Even more, telling is the origin of the incubators Presto and his team reconceptualized. The first incubator for newborn babies was designed by Stephane Tarnier in the late 19th century. While visiting a zoo on his day off, Tarnier noted that newborn chicks were kept in heated boxes. It’s not a big leap to imagine that the issue of infant mortality was permanently on his mind. Tarnier was an obstetrician, working at a time when the infant mortality rate for premature babies was about 66%. He must have been eager to try anything that could reduce that figure and its emotional toll. Tarnier’s rudimentary incubator immediately halved that mortality rate. The technology was right there, in the zoo. It just took someone to connect the dots and realize human babies aren’t that different from chicken babies.
Johnson explains the significance of this: “Good ideas are like the NeoNurture device. They are, inevitably, constrained by the parts and skills that surround them…ideas are works of bricolage; they’re built out of that detritus.” Tarnier could invent the incubator only because someone else had already invented a similar device. Presto and his team could only invent the NeoNurture because Tarnier had come up with the incubator in the first place.
This happens in our lives, as well. If you learn a new skill, the number of skills you could potentially learn increases because some elements may be transferable. If you are introduced to a new person, the number of people you could meet grows, because they may introduce you to others. If you start learning a language, native speakers may be more willing to have conversations with you in it, meaning you can get a broader understanding. If you read a new book, you may find it easier to read other books by linking together the information in them. The list is endless. We can’t imagine what we’re capable of achieving in ten years because we forget about the adjacent possibilities that will emerge.
The adjacent possible has been expanding ever since the first person picked up a stone and started shaping it into a tool. Just look at what written and oral forms of communication made possible—no longer did each generation have to learn everything from scratch. Suddenly we could build upon what had come before us.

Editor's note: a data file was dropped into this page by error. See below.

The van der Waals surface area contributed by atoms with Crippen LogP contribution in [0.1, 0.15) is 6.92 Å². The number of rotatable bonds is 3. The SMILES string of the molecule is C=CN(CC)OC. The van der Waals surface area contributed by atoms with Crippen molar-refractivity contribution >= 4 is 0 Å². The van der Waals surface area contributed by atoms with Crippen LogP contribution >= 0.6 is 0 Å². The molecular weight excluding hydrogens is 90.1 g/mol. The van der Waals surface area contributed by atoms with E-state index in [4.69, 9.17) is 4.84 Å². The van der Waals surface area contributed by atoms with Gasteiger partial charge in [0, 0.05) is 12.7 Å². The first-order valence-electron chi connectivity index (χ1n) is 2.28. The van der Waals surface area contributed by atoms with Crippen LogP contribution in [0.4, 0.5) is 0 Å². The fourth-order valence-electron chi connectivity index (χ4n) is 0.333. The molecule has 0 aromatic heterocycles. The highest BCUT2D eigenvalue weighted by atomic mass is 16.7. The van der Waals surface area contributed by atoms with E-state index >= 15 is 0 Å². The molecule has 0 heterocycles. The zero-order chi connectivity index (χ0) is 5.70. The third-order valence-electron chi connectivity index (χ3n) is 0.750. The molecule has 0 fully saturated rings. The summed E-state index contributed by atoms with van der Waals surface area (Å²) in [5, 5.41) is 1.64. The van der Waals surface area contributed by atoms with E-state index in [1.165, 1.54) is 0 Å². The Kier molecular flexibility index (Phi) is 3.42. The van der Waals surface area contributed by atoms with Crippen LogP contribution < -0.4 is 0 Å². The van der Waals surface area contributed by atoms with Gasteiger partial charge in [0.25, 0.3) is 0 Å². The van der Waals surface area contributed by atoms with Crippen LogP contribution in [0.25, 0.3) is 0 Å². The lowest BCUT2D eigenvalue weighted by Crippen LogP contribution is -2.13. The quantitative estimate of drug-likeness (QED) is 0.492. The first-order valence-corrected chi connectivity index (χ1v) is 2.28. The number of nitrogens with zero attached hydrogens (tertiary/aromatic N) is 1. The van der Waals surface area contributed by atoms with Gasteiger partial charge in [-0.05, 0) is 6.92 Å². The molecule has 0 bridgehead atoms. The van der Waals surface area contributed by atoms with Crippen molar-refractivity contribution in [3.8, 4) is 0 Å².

Some (annoying) people claim that there’s nothing new left. There are no new ideas to be had, no new creations to invent, no new options to explore. In fact, the opposite is true. Innovation is a non-zero-sum game. A crowded market actually means more opportunities to create something new than a barren one. Technology is a feedback loop. The creation of something new begets the creation of something even newer and so on.
Progress is exponential, not linear. So we overestimate the impact of a new technology during the early days when it is just finding its feet, then underestimate its impact in a decade or so when its full uses are emerging. As old limits and constraints melt away, our options explode. The exponential growth of technology is known as accelerating change. It’s a common belief among experts that the rate of change is speeding up and society will change dramatically alongside it.
In 1999, author and inventor Ray Kurzweil posited the Law of Accelerating Change—that evolutionary systems develop at an exponential rate. While this is most obvious for technology, Kurzweil hypothesized that the principle is relevant in numerous other areas. Moore’s Law, initially referring only to semiconductors, has wider implications.
In an essay on the topic, he writes:
An analysis of the history of technology shows that technological change is exponential, contrary to the common-sense “intuitive linear” view. So we won’t experience 100 years of progress in the 21st century—it will be more like 20,000 years of progress (at today’s rate). The “returns,” such as chip speed and cost-effectiveness, also increase exponentially. There’s even exponential growth in the rate of exponential growth.
Progress is tricky to predict or even to notice as it happens. It’s hard to notice things in a system that we are part of. And it’s hard to notice the incremental change because it lacks stark contrast. The current pace of change is our norm, and we adjust to it. In hindsight, we can see how Amara’s Law plays out.
Look at where the internet was just twenty years ago. A report from the Pew Research Center shows us how to change compounds. In 1998, a mere 41% of Americans used the internet at all—and the report expresses surprise that the users were beginning to include “people without college training, those with modest incomes, and women.” Less than a third of users had bought something online, email was predominantly just for work, and only a third of users looked at online news at least once per week. That’s a third of the 41% using the internet by the way, not of the general population. Wikipedia and Gmail didn’t exist. Internet users in the late nineties reported that their main problem was finding what they needed online.